Any prank that results in gunfire has arguably gone a step too far.
The downside of the casting in this film is that other than those four characters, there are several big actors who are given very little to do. Ed Begley Jr. plays Whitey Haber, another ordinance husband, but it’s a minor role with only a few lines. Danny DeVito plays one of Moon’s old gang, but he has even fewer lines and little screen time; without the credits telling you it’s DeVito, it’s possible to not recognize him at all simply because of how little time he is actually shown. John Belushi would be immediately recognizable, of course, but his role as Deputy Hector is a serious waste of his talents, as he has almost no lines and very little funny to do except to have his character laugh here and there. He does a great job, mind you, but it’s simply such a small role that it’s hardly worth mentioning; of course, DVD covers nowadays seem to give him second billing, simply because it is John Belushi. Some of those covers (and some websites) also state that this is his feature film debut as well as Steenburgen’s; if this was filmed before Animal House, it might be arguably true, but even then it’s a bit of a stretch, as Animal House was released to theatres three months ahead of Goin’ South. Still, if you’re a Belushi completist, this is one of the small number of films in his short-lived career. I just wish there was more of him in it.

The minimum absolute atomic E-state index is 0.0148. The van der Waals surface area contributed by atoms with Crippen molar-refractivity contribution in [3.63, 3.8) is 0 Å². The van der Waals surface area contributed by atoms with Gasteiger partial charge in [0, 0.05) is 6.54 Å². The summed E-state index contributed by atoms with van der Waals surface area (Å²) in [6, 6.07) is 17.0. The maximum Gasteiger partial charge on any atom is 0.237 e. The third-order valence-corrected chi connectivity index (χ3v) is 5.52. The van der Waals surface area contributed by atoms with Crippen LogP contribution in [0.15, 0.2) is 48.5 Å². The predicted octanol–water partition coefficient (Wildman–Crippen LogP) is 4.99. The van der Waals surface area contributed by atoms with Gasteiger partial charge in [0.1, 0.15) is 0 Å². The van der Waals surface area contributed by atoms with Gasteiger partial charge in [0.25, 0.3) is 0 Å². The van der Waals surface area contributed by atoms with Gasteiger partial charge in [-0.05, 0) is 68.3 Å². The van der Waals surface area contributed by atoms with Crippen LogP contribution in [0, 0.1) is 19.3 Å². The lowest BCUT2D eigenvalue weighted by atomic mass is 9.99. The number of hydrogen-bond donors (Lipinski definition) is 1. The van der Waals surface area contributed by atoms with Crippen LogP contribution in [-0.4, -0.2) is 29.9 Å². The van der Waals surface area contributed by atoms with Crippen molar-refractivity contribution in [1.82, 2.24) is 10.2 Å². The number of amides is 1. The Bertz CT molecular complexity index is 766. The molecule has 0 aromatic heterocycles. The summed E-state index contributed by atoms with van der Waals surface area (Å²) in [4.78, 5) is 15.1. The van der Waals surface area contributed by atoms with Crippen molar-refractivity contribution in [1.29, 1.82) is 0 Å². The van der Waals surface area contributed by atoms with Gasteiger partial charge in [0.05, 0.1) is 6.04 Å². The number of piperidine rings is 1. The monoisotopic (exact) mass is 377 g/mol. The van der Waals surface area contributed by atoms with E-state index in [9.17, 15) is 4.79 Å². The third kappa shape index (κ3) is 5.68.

How do you cast this guy and then hardly use him?
The film, in truth, could have used more comic antics, period. Despite Nicholson being at his most Nicholsony, there aren’t a lot of really good comic lines, and there are only a few laugh-out-loud gags. It’s still a reasonably entertaining film, just not a must-see comedy or anything like that. It doesn’t really have enough action to be a great western, either, and there are some slow points in the film, particular in the mines where it’s too dark to see and the film is relying on the dialogue to keep it interesting. It may be more realistic to not be able to see the scene, but there’s a reason that Hollywood usually breaks from reality on super-dark scenes: it’s just more interesting to see what’s going on.
But these flaws aside, it’s still a film that manages to be a worthwhile way to spend a couple of hours. It’s not a thrilling western or a laugh-a-minute comedy, but it’s entertaining, and everybody turns in great performances, even if they don’t have much actual performing to do. In a way, my main criticism is that this film didn’t live up to its potential. Nicholson, Lloyd, and Belushi together should have been an absolute laugh riot; instead, this film just brings a moderately amused smile to my face. Still good. Just not great. And I was hoping for great.